These days we all have that luxury, because we have virtually unlimited track counts, and along with all the other editing features available, we have the freedom to play around with the tracks after the fact, as opposed to the 4 or 8 track limitations that a studio like Abbey Road had during that time. They were forced to track certain instruments and vocals with certain colors, because in many cases, they had such a finite and limited track count to work with, that they had really had no choice.... they had to commit that particular coloration to the printed signal.

The key, I think, is knowing what type of color each device inherently presents.... and knowing this not only helps us to determine when, where, and how to use it... but also when, where, and how not to. ;)

IMHO of course.


KurtFoster Fri, 08/08/2014 - 03:20

back to the isa's ..... these are Rupert designed pres with transformers .... back them off a little and they will be clean and pretty uncolored but push them and you can get some serious grit and coloration. if i were in your shoes i would load up on isa's .... keep the other stuff you have

as for those Beatle recordings, those were the Redd pres and a modified Altec comp.

pcrecord Fri, 08/08/2014 - 03:33

I get you Donny.
In the end I might just add a second ISA two (to have four of them)
My vocal is well served with the LA-610 but yes the ISA is good too (on certain voices)
Yes ISA rocks on bass but is also good on guitars, specially if you want to use a ribbon. (you need that clean power to run them)

Now I need to find out what the UA 710 do best.

  • On the bass and vocal, I prefered the ISA
  • On Overhead and room mic, it did a good job
  • On bassdrum and snare, I prefered the ISA (faster, more punch and dynamic)
  • Bottom snare was ok

So I need to test if the 710 is ok for toms, guitars. In fact I need to test all sources again with it.. ;)
By the end of the day I'll be on vacation, I know what to do !!!

Thanks my friends !

anonymous Fri, 08/08/2014 - 04:33

"my vocal is well served with the LA-610 but yes the ISA is good too (on certain voices)"

This is a very important bullet-point ... also pretty stupid of me to have ignored. :rolleyes:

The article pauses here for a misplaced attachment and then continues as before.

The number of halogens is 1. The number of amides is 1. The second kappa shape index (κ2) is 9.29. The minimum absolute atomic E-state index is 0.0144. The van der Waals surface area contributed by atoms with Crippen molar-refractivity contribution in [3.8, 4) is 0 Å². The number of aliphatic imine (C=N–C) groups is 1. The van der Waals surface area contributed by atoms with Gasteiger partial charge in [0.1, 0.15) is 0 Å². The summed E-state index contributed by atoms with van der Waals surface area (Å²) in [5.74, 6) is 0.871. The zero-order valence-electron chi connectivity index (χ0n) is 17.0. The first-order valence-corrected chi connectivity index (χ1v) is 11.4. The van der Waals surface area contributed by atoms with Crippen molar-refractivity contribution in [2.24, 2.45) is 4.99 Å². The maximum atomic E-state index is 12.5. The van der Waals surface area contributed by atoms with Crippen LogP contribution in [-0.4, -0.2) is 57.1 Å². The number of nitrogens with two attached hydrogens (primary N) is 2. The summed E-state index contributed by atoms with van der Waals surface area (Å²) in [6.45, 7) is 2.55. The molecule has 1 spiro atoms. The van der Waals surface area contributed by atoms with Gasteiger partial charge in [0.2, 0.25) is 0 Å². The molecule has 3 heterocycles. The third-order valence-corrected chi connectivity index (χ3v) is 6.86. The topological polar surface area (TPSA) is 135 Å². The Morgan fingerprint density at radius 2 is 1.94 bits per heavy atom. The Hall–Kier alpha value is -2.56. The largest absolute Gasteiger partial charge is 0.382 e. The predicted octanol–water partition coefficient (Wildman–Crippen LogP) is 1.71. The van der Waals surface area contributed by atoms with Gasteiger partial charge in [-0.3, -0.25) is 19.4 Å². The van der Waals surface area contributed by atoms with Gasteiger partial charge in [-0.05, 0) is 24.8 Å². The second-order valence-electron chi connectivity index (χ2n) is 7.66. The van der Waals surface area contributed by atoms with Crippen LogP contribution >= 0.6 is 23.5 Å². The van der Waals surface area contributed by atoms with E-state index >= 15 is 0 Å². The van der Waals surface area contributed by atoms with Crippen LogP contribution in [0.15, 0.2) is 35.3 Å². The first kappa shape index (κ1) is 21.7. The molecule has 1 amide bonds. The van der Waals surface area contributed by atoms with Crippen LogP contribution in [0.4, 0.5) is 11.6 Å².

Just like different mics sound different on certain singers - either in a good or not so good way - thus do preamps as well. About a year ago, I did a vocal session ( where I was the vocalist) and the studio I was recording at had an ISA (actually they had several) a Grace 101, and a and a variety of nice mics. The engineer working the session knew that I was also an engineer, so he asked me what mic I preferred on my own voice... out of the choices he gave me, I chose a Neumann TLM170 ( a really nice mic by the way ) - and he amped it with the ISA. It sounded very nice, but in the end, he ended up running me through a Grace 101 pre instead, and for whatever reason, on my voice and in the range that I was singing, there was a subtle resonance, clarity, and pleasing "edge" there that was more prominent than on the Focusrite.

I'm not saying the ISA sounded bad - far from it... I'm just saying that on my voice, in the range I was singing, in that studio, and through that mic, the Grace sounded just a little bit better suited for me.

Thinking about it, I think that "suited" is a better description than saying "better", because on the whole, I don't think that either one of those preamps is really "better" than the other.... they are both very nice sounding preamps, it's just that one was a better fit for me than the other was - for my voice.



pcrecord Fri, 08/08/2014 - 17:43

Thanks Donny! I too believe better need to be used with nuances.
No need to pull out the 'stupid' word.. I know you are far from it !!